II.  The Bankruptcy Court’s Decision

On May 8, 2014, United States Bankruptcy Judge Shelley C. Chapman, who is presiding over LightSquared’s Chapter 11 proceedings, gave guidance on these and related issues argued by the parties during weeks of trial.  The Court concluded that equitable subordination of Special Opportunities’ position to an extent to be determined was appropriate.  However, the Court refused to confirm the proposed Chapter 11 plan on a nonconsensual basis for reasons including that valuations underpinning the plan were speculative due to the need to obtain certain FCC approvals.  The Court gave the parties two weeks to come up with a deal both with respect to the extent of the subordination of Special Opportunities’ position and a plan, or be sent to United States Bankruptcy Judge Robert D. Drain for mediation.  The Court’s ruling was delivered from the bench over several hours, and is complicated.  Key aspects are discussed here, and we welcome further inquiries.

Claim Disallowance

The Court declined to disallow the claim based on Empresas Cablevisión, S.A.B. de C.V. v. JPMorgan Chase Bank, N.A., 680 F. Supp. 2d 625 (S.D.N.Y. 2010), a ruling by the United States District Court for the Southern District of New York arising under somewhat comparable circumstances though a different procedural posture.  In Empresas, the District Court enjoined banks from selling a participation interest in their loans to a Mexican telecommunications operator to a bank indirectly controlled by an individual who controlled the borrower’s primary competitor.  In LightSquared, while the Court was willing to accept that Special Opportunities’ conduct in connection with acquiring debt Dish Network could not acquire directly was a violation of spirit of the underlying credit agreement, the Court concluded that claim disallowance by the debtors was not an appropriate remedy.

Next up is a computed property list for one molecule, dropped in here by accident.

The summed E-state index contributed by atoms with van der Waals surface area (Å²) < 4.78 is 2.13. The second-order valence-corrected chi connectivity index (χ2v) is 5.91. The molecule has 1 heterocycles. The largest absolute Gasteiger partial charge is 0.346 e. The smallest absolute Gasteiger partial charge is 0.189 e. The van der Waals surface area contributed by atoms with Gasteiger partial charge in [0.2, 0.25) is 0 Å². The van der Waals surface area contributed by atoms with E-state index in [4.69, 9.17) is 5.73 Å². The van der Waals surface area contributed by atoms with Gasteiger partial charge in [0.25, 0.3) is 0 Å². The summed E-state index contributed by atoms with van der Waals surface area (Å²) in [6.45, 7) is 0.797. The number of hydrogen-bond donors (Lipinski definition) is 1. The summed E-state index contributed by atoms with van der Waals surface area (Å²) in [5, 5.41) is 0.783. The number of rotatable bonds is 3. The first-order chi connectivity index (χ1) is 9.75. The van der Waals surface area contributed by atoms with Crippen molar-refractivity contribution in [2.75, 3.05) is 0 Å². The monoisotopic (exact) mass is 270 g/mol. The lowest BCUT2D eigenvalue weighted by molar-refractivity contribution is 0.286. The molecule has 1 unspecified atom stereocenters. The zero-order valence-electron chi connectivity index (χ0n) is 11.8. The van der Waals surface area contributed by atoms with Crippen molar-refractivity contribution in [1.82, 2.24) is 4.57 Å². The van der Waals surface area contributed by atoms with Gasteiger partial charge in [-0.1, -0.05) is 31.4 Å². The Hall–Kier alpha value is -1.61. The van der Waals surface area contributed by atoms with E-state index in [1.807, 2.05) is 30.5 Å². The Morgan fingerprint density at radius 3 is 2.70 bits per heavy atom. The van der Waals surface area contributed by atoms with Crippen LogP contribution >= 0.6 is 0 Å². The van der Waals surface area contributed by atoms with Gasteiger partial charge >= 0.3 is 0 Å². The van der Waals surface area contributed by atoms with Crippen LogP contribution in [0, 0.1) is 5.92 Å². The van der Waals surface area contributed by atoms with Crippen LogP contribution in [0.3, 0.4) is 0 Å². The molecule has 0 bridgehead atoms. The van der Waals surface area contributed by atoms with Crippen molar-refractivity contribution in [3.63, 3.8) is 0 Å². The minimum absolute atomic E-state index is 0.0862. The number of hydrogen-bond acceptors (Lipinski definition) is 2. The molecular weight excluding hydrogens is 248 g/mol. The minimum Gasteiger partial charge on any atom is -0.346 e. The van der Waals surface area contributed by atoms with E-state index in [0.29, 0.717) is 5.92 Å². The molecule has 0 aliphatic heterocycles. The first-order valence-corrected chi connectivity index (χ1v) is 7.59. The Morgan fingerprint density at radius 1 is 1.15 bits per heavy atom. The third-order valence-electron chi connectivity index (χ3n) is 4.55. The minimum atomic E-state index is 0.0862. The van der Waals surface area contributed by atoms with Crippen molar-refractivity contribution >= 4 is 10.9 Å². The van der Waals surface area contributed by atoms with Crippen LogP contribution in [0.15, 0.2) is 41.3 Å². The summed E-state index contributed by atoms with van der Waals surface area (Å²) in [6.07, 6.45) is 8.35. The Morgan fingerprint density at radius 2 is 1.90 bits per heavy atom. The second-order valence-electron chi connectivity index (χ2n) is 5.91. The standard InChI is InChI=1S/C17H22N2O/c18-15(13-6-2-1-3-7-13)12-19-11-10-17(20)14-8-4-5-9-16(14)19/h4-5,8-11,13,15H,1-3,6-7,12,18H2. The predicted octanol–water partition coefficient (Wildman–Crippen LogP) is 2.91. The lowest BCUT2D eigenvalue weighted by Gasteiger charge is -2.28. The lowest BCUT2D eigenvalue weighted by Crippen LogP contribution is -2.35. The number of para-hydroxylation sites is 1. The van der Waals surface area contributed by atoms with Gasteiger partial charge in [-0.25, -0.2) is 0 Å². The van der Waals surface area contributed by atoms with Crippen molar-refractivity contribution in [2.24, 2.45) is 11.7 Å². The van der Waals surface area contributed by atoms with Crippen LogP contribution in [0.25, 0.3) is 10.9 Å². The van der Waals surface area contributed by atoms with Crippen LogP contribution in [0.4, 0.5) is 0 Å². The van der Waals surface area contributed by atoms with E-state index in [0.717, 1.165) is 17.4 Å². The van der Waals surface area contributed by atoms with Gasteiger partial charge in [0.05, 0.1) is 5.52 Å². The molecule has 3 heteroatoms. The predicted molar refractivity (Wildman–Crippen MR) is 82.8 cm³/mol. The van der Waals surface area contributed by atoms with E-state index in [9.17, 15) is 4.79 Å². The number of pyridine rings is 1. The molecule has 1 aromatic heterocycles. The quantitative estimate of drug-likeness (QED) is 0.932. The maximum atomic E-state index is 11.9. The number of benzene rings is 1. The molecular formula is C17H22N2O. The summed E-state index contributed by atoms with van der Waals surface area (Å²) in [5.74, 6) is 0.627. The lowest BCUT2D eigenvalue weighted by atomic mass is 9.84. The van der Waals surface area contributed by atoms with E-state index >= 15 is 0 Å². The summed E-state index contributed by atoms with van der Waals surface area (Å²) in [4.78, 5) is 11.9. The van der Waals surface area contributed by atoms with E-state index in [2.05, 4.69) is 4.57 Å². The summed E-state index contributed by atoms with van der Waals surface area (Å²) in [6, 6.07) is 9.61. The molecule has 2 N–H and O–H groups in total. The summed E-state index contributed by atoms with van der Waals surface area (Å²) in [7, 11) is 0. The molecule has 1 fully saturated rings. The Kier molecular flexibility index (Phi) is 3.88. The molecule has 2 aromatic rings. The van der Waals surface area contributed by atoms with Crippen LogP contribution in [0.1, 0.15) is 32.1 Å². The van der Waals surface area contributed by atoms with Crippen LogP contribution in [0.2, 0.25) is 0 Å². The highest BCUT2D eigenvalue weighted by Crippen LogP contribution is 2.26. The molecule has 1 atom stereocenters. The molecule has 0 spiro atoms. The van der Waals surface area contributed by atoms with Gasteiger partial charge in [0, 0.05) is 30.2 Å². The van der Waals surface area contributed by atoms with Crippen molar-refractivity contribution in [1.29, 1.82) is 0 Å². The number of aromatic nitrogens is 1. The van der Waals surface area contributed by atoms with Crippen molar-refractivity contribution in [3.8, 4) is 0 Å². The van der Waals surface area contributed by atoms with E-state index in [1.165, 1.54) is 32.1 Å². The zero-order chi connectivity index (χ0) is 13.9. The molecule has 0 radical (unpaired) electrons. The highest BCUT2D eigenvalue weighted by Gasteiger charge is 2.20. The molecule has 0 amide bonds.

Equitable Subordination